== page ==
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Exploring the Outcome of the Internet Archive Lawsuit
The Internet Archive lost its lawsuit, and the following are some takes from around the web.
On March 24, The Verge reported, “A federal judge has ruled against the Internet Archive in Hachette v. Internet Archive, a lawsuit brought against it by four book publishers, deciding that the website does not have the right to scan books and lend them out like a library.”
On March 25, Mashable shared, “Prior to COVID, the Internet Archive lent e-books via a ‘controlled digital lending’ system, or CDL: Libraries offer loans of digitized book copies on a one-to-one basis—that means that they circulate the exact number of copies they own. When [its National Emergency Library] launched, Internet Archive removed all waitlists for books and lent out any amount of copies on a two-week basis.”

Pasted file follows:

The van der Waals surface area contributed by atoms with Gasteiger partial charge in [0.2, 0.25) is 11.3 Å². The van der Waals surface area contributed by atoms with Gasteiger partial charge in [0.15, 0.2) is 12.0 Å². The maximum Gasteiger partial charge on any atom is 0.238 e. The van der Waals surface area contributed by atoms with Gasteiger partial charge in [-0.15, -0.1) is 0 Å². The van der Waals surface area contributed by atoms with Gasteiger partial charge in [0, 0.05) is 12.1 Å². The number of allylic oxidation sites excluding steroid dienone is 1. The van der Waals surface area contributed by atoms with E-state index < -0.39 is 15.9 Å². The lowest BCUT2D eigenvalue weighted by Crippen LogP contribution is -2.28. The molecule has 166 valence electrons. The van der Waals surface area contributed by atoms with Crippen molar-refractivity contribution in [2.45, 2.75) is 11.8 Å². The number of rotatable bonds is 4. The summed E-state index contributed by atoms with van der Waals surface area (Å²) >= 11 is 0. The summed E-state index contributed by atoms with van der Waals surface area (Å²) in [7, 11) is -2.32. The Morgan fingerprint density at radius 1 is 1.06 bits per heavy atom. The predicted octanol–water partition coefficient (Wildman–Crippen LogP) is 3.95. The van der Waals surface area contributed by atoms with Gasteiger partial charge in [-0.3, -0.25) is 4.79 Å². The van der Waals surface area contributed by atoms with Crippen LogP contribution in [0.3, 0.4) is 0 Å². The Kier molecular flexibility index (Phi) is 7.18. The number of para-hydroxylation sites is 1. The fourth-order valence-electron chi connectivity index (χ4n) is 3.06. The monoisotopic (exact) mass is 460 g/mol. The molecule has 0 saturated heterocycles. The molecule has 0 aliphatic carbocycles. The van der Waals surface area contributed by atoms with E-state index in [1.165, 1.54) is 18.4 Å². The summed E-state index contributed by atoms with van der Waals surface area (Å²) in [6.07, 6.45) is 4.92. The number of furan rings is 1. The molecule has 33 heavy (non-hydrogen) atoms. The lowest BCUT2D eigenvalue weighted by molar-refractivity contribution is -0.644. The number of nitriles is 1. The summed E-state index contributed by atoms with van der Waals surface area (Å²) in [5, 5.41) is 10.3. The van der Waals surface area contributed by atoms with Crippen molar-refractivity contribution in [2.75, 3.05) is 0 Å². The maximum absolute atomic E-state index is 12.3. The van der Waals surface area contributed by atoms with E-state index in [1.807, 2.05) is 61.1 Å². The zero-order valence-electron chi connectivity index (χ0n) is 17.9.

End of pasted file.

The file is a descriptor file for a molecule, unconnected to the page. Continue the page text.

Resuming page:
On March 26, NPR noted:
The Internet Archive, which strives to provide ‘universal access to all knowledge,’ said its emergency online library was legal under the doctrine of fair use.
But on Friday, U.S. District Court Judge John G. Koeltl of the Southern District of New York sided with the publishers, saying established law was on their side. …
The Internet Archive said it will appeal the ruling.
On March 27, industry expert Nate Hoffelder stated, “I think where the Internet Archive went wrong was that they took their years of experience as a research library (archiving content with little commercial value) and tried to apply the same practices as a public library (sharing commercially available works). The problem with this is that applying a research library’s preservation practices to commercially available content destroys that content’s value. This is why the [Internet Archive] got sued, and why internet lefties such as myself are opposing the [Internet Archive].”
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